Soon Heng and his team are now staging online performances. From Shakespeare, they’ve also included Malaysian folktales into their repertoire of stories performed to little ones.
Dr. Pouline Koh, who heads the Design School at Taylor’s University, believes that arts education – specifically design – plays a big part in influencing change.
“I see design as a reflection of intention for change, it is rarely accidental or unplanned. If a design is intentional, design education then involves teaching students the skills to interact with the world and preparing them to become great problem solvers with the intention to create change,” she tells Eksentrika.
Taylor University’s School of Media and Communication Head Prema Ponnudurai views art as covering a wide spectrum of areas from drawing, dancing, and acting to visual arts such as film and digital art forms.
“Education is the sharing and creation of new knowledge in a specific field of study, so arts education to me is the marrying of both whereby teaching and learning of the existing knowledge regarding the arts discipline through research and exploration, new knowledge is created surrounding arts leading to enhancements and innovations in this discipline area.”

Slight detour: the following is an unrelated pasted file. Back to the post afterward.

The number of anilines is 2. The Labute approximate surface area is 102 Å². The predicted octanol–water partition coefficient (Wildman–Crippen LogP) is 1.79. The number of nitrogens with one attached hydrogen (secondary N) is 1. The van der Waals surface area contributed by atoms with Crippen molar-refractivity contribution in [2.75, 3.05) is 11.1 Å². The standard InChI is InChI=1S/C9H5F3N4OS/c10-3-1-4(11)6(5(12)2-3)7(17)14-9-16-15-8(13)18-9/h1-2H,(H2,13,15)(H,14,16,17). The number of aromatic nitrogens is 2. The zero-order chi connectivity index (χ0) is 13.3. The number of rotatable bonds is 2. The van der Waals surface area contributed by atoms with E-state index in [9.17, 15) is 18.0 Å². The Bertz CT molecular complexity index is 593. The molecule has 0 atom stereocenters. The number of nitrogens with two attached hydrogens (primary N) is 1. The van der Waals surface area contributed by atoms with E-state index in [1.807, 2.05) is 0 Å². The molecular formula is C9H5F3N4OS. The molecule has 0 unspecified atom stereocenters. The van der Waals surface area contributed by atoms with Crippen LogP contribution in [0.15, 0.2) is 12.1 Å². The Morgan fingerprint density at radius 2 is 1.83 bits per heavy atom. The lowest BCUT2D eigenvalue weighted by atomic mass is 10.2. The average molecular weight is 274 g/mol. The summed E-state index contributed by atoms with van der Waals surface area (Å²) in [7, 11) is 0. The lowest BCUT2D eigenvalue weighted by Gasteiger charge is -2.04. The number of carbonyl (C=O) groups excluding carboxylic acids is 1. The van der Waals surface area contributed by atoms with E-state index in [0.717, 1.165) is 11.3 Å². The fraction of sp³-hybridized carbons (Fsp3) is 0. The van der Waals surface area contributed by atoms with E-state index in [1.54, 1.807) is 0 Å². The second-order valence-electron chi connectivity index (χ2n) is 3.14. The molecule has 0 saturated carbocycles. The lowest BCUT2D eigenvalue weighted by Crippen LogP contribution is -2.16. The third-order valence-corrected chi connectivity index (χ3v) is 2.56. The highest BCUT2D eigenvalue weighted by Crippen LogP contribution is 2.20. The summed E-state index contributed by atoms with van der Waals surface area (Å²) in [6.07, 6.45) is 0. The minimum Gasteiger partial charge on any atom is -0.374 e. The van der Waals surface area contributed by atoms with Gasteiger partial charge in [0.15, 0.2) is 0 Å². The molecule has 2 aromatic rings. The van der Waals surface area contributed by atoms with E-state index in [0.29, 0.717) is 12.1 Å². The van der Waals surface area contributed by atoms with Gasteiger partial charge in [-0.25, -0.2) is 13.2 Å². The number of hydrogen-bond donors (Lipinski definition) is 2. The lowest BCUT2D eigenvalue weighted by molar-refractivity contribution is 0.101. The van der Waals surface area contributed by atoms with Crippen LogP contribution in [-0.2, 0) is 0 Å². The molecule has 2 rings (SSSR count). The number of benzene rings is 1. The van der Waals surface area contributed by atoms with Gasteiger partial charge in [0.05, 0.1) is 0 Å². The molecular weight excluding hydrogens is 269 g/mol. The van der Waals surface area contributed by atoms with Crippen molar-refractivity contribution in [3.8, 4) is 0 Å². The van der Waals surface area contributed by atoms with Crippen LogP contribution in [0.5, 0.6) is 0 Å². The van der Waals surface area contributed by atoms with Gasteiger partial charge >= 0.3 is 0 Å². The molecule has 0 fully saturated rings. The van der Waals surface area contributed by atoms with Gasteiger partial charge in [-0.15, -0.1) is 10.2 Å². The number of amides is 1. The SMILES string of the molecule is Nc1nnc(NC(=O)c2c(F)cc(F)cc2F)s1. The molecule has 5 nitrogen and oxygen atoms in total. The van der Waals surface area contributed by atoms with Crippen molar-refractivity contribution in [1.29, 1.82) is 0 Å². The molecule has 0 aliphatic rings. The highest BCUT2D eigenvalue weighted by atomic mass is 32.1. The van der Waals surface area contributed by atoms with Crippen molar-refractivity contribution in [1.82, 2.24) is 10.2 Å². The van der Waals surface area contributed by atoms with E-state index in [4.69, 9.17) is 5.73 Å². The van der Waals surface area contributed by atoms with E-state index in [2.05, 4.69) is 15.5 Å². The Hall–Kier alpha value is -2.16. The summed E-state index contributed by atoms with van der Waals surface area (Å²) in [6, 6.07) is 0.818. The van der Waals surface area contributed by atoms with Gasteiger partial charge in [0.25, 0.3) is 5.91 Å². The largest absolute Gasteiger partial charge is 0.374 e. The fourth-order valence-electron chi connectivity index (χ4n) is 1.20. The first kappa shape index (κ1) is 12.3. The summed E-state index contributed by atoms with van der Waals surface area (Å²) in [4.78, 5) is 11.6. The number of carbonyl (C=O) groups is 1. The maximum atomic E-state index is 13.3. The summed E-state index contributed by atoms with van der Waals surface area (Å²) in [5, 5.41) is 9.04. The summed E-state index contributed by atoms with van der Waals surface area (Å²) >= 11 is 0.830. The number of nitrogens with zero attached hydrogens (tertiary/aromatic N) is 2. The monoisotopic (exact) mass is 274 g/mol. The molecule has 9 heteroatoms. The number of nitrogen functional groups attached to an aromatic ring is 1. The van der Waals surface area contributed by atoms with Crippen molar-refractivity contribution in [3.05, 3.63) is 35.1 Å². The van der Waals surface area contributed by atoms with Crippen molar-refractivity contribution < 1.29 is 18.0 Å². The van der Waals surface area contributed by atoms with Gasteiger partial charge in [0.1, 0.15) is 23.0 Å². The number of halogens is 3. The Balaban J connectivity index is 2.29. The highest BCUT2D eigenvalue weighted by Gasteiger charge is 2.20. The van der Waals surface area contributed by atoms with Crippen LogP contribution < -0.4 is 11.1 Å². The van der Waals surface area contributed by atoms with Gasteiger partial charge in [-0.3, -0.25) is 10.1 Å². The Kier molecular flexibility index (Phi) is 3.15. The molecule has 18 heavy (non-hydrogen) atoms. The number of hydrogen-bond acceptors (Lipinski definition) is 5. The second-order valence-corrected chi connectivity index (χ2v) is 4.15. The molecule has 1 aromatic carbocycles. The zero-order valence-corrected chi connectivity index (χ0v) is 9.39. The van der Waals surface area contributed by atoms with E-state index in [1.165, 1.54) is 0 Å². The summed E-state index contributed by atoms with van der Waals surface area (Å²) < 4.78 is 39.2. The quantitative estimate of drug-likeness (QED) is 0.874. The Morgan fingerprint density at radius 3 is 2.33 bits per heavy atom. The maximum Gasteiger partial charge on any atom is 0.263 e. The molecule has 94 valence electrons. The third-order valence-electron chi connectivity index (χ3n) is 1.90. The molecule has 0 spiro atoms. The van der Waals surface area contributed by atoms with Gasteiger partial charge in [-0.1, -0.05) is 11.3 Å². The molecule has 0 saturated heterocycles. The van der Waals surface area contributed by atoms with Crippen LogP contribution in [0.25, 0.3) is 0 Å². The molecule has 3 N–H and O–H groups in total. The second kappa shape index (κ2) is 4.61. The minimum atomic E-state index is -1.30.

Chen Yoke Pin, the Senior Manager of Arts-ED Penang, a non-profit organisation (NPO) based in Penang, has seen firsthand how arts education played a huge role in not only upskilling people creatively but also as a tool to express oneself and document cultures.
“People often have this misconception that arts education is all about drawing. The truth is, it’s more than that because it’s about the journey and the method.
Arts-ED Penang began with the intention to upskill creatives through their training. Yoke Pin shares that over the years her team realised that this was not enough.
“Today, we’ve expanded our programmes to engage creatively with communities, conduct research on various topics pertaining to culture and heritage education through cultural mapping.”
The organisation does this by getting communities, creatives, and even policymakers involved to mobilise people and bring about a positive social change.
“For example, we recently had a showcase where children created a contemporary puppet show. The plot of their performance centered on their feelings about the place they’re living in and the ways their environment can be improved. All of these are done through imagination and creativity.”
The children, Yoke Pin adds, are empowered to take lead in telling their stories and their ideas and aspirations for the future.
Today, more than ever, arts education has become important to the world to express and heal, according to Soon Heng.
“Arts education can provide ways of thinking about our own individual stories,” he tells Eksentrika. Arts education, Soon Heng adds, helps society think more critically as well.